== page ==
4 April 2009

Having a Macro Moment

Macro Moment at the Bots

Mon Môme

...has just won The Grand National at
100 to 1.

My instincts about Irish Invader kept me on the edge of my seat during the race,
and I have to admit I was surprised he did not come in the first four.

Horse racing seems to be even in the most repressed Irish townie's blood.

Studying form is a national pastime.

Better luck next time...

Only a Frenchman

... would come up with the idea of "le moi profond".

The influence that Bergson had on Proust inspired an analysis of time and personality that continues to fascinate every reader who comes under their sway.

Bloggers seem obsessed with time and with the influence it has on every encounter on the Net. Speed is everything these days and the wider, more fluid reality of all the posts that have been made in the past few years seems to drive us forward with an urgency that makes expressing a "moi profond" very difficult indeed.

I had reason to think about this in relation to the objection some posters have to those who bump old threads in chat rooms. I consider that posts I made last year have as much reality now as they did then. The machine and its ticking temporality seems to insist otherwise.

Internet historians are already in the making.

I wonder what they think...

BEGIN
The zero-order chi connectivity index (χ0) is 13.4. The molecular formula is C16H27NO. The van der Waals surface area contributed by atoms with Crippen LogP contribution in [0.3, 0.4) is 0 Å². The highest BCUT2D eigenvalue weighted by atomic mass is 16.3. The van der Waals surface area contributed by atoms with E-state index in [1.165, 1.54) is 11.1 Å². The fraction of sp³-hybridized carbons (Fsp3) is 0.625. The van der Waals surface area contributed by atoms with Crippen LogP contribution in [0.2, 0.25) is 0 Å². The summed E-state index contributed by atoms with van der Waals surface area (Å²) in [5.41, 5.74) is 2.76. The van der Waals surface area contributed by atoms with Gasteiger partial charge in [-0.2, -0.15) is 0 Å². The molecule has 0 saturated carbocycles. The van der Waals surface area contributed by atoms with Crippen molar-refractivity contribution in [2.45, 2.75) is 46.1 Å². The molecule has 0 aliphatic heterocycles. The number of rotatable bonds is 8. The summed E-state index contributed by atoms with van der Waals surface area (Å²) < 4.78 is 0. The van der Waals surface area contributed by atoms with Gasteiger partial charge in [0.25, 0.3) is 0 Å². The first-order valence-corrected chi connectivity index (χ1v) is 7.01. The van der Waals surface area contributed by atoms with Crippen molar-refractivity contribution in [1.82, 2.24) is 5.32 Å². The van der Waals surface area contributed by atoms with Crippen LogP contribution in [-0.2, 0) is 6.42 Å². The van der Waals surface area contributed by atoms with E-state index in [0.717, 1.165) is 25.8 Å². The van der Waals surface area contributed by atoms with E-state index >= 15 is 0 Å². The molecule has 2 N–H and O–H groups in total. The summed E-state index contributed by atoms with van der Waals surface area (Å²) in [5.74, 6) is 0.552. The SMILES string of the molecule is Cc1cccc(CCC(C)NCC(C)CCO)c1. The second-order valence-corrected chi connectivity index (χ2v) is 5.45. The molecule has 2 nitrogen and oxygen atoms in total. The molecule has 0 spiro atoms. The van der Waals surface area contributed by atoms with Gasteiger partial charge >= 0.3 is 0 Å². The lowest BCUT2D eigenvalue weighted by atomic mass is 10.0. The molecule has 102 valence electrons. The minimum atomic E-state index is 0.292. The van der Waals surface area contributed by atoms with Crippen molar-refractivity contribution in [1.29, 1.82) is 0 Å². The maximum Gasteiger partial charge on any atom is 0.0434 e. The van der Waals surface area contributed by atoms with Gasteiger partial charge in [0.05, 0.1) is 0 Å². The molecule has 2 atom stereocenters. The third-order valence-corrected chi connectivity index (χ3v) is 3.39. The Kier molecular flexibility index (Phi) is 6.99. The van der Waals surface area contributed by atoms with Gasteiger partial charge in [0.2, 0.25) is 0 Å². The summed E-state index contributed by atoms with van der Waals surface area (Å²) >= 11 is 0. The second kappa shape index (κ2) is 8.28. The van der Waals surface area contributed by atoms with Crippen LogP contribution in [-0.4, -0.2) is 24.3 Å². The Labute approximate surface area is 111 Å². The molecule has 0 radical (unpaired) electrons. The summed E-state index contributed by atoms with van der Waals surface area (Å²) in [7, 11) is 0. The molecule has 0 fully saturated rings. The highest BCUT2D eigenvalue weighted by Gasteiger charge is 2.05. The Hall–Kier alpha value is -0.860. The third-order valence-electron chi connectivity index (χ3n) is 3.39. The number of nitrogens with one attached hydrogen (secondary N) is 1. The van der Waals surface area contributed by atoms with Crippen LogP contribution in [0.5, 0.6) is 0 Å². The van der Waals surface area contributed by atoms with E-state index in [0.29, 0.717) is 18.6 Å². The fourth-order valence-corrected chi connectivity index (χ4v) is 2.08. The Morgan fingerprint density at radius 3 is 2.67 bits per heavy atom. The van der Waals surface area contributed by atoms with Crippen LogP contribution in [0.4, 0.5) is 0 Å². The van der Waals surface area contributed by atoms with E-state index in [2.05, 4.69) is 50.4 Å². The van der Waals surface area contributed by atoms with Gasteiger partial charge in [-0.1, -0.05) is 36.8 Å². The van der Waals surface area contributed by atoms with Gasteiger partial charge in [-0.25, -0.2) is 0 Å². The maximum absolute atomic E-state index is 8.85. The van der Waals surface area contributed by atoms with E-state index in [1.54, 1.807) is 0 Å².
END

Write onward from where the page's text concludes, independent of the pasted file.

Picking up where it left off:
3 April 2009

Curmudgeon? Moi?

I am not noted for being awkward.

The menion Davimack made in a comment here recently set me thinking.
(This, BTW, is one of the ways gardeners keep themselves awake in the
garden. There's nothing like "thought" to keep one alert.)

The question of "niceness" and how it fits into a functioning ego is of much
interest to me. I don't see that being "nice" is a great asset in life.
I am not, after all, "British". The cult of niceness hit the mainland
possibly centuries ago and it continues to produce very strange habits of
manners and protocol that would have you laughed out of court in the average
Irish home. There is something robust and vigourous about the Irish.

And normally I don't have to think much about "The Irish", either.
When you are embedded in a culture, you can take it or leave it, it seems to me.
However, whenever I travel in "le monde anglo-saxon", every time I open my mouth it seems to be an excuse for people who have never been to Ireland to ask interesting questions (which I invariably cannot seem to answer) about Saint Patrick and the nicities of sheep farming. Ireland travels in the popular imagination as a rustic place full of jolly rustics. This has absolutely nothing to do with my daily life and I join in the fantasy as best as I can.

That is as nice as I can get; though if you read the last post in the thread in the title bar above, niceness, even in the nicest person, has its limits...

2 April 2009

In Narrative Mode

I rarely try narrative. Can't handle it, to be honest.
Years reading Joseph Conrad and Henry James lured me into the sideroads
of expression, where metaphor, vagueness and a love of literary reverie
replaced any desire to actually find out what happened next.